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Alberto Corsín Jiménez & Adolfo Estalella:

"The occupation of the plazas amounted to much more than simple demonstrations. The word ‘acampada’ (encampment) captures well the sophisticated gesture of political innovation that over the past two months has transformed the urban and social fabric of Spanish cities.

The acampada harks back of course to an old tradition of okupaciones (squatter occupations), and indeed in the case of Madrid, for example, Sol is only a walking distance from some of the city’s most famous ‘squatter labs’ and ‘urban hack spaces’, such as el Patio Maravillas and La Tabacalera. The spatial innovation of #acampadasol lied perhaps in the boldness with which it brought out the invisible periphery of squatter action into the centre-stage of the country’s most conspicuous and famed public space. Hence the symbolic importance attached to the tent on the day of the eviction. The structural frailty of the camp brought about a radical inside-out to the notion of democratic organisation: it exposed the entrails of democracy as a circuitry of do-it-yourself actions and a patchwork of craft and handiwork politics. It made the infrastructural stuff of politics radically visible.

Early on in #acampadasol campers referred to the encampment as a ‘city’: the fragility of the tents and cardboard installations notwithstanding, the campers quickly organised to deploy an urban infrastructure in miniature. Within days the camp had a library and a ‘reading room’, a kitchen, a nursery, a reception desk for gifts of food and drinks, a legal desk, a cleaning squad, and a medical emergencies space. The nursery provoked many-a-one candid reactions: local residents often drawing a biting comparison with the lack of public nurseries in the neighbourhood.

The constitution of the encampment as a space of infrastructural politics was sanctioned by the campers themselves when stressing what the encampment was not. Thus in demonstration posters, slogans and online media there was explicit reference to the gathering not being a ‘botellón’, an open air drinking party. On the other hand, much investment went likewise into thinking the encampment itself, that is, into problematising the type of event or movement that brought us here."...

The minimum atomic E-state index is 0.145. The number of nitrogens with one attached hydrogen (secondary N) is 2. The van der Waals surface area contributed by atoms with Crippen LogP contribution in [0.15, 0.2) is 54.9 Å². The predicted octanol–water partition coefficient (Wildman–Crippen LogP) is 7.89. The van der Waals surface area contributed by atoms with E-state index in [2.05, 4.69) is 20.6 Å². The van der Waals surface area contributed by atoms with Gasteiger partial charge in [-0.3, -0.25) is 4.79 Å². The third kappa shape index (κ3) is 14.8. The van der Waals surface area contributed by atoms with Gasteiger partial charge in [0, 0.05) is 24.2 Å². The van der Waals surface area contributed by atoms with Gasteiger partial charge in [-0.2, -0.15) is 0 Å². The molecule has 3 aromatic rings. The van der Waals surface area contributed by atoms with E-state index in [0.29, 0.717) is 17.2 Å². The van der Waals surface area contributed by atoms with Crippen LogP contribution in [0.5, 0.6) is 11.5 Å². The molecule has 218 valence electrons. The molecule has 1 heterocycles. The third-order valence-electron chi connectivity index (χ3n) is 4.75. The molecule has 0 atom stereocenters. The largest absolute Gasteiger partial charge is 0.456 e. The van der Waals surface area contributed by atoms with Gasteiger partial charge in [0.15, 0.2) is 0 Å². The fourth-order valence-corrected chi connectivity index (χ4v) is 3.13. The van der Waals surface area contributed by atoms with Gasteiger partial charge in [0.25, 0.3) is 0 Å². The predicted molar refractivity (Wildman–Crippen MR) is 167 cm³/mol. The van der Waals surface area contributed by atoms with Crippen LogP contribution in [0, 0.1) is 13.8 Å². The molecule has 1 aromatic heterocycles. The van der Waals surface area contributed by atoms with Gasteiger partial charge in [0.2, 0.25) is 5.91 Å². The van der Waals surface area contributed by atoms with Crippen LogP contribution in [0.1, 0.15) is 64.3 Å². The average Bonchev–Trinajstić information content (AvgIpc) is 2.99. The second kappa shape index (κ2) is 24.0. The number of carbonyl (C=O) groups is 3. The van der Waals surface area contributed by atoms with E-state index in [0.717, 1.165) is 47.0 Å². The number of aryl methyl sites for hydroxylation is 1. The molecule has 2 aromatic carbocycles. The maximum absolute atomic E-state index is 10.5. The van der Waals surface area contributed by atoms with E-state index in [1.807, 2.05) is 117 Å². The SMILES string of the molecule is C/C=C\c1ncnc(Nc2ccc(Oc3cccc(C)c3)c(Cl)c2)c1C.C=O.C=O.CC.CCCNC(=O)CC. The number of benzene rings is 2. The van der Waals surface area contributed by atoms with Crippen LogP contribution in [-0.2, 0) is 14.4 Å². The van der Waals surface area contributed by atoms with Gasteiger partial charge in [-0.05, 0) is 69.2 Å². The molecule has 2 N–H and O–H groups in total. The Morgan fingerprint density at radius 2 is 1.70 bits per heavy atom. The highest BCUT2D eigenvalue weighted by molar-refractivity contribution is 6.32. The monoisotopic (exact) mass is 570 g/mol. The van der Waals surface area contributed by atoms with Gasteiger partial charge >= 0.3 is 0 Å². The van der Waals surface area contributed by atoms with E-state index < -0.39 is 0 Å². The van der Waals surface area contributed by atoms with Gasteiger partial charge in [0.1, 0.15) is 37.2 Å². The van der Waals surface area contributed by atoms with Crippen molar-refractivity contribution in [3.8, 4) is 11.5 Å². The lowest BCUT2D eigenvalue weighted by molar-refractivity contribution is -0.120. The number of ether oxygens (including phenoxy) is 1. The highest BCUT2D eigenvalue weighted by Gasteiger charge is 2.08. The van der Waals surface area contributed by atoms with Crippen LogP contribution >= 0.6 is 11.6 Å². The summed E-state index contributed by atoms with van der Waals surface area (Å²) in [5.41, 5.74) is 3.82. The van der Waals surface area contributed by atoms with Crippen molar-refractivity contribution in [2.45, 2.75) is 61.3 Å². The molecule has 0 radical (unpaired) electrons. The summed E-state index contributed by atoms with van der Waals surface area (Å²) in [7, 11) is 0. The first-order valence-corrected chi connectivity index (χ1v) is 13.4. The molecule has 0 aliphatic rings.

There was not much consensus on what sort of prototype the encampment might be a figure for. But the image of the prototype did enable nevertheless a focus on certain practices of infrastructural politics: it helped zoom into focus a particular form of political action, one centred on circuits of exchange (food, materials, wires, cardboard, digital objects); on certain do-it-yourself and artisanal qualities of collaboration; and on the provisional, open-ended and ultimately hopeful temporality of engaged action. One could argue that the frail silhouette of the original camping tent stood as a prototype for new forms of residence in the contemporary polis.

On May 28 the encampments essayed a first attempt at decentralisation and went local. On the evening of May 25 Sol’s general assembly had finally reached a consensus minimum on democratic exigencies: claims relating to the necessary reform of the electoral law; standards against corruption and for political transparency; the effective separation of powers; and the creation of citizenry mechanisms for political accountability. The consensus thus set a common minimum denominator that could now be scaled down and translated into grassroots demands at the local level.

Popular assemblies were called at barrios all over Spain. Thousands of people assembled open air and ‘helped made the barrios visible once again’, as Alberto overheard some attendants at his local assembly say. The assemblies have replicated the structural organisation of the encampments, with a variety of commissions being created in accordance with the residents’ needs and capacities. As we write this, the assemblies in Madrid are meeting every 1-2 weeks, and report back to Sol’s General Assembly. It is too early to say what will the 15M movement accomplish or where it will head to. Thus far, collective and associative life within barrios has indeed been reinvigorated. Perhaps it makes some sense after all to speak of the advent of new forms of prototyping political action." (